Similarities and differences between online education and face-to-face learning
The nuts and bolts
First off, let’s start with the absolute basics.
What constitutes as online learning?
Online learning or remote learning is learning that takes place virtually using a computer, laptop, tablet or mobile phone. Whatever the mode of transmission, learning takes place digitally in front of a screen.
What encompasses face-to-face learning?
It is as its terminology describes: an education that is transmitted person to person, face-to-face. Both pupil and teacher are present in the flesh in a classroom setting of some sort and the pupil’s learning takes place under the physical supervision of the teacher.
Why is this discussion important?
In order to make a fair comparison between the two, we need to discuss the advantages and disadvantages of both. However, before we dive into that, why is this such a pertinent topic of discussion?
The pandemic of 2020-21 forced workplaces, educational organisations and other communities globally to be adaptive, flexible and experimental. All these spaces were forced to shift from face-to-face settings to online ones, which revealed pleasant surprises and advantages as well as drawbacks of its own.
This has also led to questions of the expendability of e-learning and remote learning in a post-pandemic world and thereby the nature of discussions like this one.
Advantages and disadvantages of face-to-face learning
Naturally, this is the one that is familiar to us and it is usually familiarity that presents its occupant as the favourable option. But what are the actual pros and cons of face-to-face learning for pupils?
The teacher has to be present to supervise all the children in the classroom
Engaging, accommodating classroom setting and fewer distractions
The pupil must be present for the majority/all of the lessons to learn and progress
Combine different ways of learning including reading, writing, discussion, group work, presentations, demonstration and practice
Learning can become rigid and monotonous if the teacher is not innovative or does not take into account the different needs of pupils
Engage with pupils from different cultures
Dominant pupils may stifle other personalities
Richer understanding through interpretation of teacher and pupil body and language
Pupils must generally work at the same pace
Instant answers and greater opportunities for instant interaction
Reserved pupils may not have the confidence to ask questions and/or approach the teacher
Access to physical resources and physical support network
Schools must have the funding to accommodate pupils and lessons
High level of motivation required to work without supervision
Younger children use all their senses to learn which means audio-visual resources and games can be used to make the experience wholly interactive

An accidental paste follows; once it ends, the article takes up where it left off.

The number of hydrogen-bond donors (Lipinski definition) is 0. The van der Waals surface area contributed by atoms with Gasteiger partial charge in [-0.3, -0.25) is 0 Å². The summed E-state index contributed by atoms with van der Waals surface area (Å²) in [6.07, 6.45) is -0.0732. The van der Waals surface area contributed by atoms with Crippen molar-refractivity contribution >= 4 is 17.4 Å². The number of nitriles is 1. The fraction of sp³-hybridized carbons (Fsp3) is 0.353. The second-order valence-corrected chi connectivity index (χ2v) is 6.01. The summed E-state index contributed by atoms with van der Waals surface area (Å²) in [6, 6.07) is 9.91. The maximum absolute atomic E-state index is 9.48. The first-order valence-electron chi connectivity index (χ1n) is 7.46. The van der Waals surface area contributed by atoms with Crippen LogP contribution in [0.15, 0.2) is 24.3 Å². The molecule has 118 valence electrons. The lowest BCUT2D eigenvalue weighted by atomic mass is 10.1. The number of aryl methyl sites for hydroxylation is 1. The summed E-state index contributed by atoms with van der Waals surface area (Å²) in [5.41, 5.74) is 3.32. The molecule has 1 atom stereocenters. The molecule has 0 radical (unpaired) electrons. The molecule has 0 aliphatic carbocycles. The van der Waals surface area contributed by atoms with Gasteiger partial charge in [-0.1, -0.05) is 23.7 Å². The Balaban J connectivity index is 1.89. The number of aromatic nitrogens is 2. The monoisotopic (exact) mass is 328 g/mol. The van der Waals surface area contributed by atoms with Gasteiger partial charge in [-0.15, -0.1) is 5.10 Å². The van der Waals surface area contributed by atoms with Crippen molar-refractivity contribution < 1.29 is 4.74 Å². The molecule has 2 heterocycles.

Reliable internet access required
Material is accessible at any time
Less opportunity for group work because of the management required (for younger children)
Emboldens shyer pupils to engage and interact (which my own pupils proved to me!)
Formative assessment modes are restricted and difficult to gage full progress
Delivery methods can vary
Creates a sense of self-isolation
Greater autonomy over learning
More screen time required
Opportunity to flip the classroom
The harder balance between homework and school work
Really, there is no right or wrong answer. What works for one individual may not for another and vice versa. I completed a large portion of my higher education online even before e-learning was truly a trend but I was only able to do so for two reasons: firstly, because I love education (thus any means necessary) and secondly because of my innately disciplined nature (in some capacity!)
At the same time, I know that the proposition of virtual learning was unfavourable to some of my acquaintances because they either preferred the classroom setting or simply couldn’t find the initiative required to meet deadlines and such.
Of course, this is at the university level and beyond. The variables influencing remote learning are vastly different for younger pupils and so the same arguments cannot be made.
Whilst composing the above lists, what I realised was that I really struggled to think of valid cons for face-to-face learning. What could this suggest?
How traditionally ingrained this type of educational setting is within our societies.
Currently, face-to-face learning works better for a majority than online learning does for the same percentage based on the model of education the UK ‘strives’ for.
Regardless, the answer is not in settling for just one. A combination of both – also known as blended learning – could be the solution going forward in a world still uncertain about its future in the face of Covid.
Are you a traditionalist, technologist, or both? Share your thoughts and experiences below.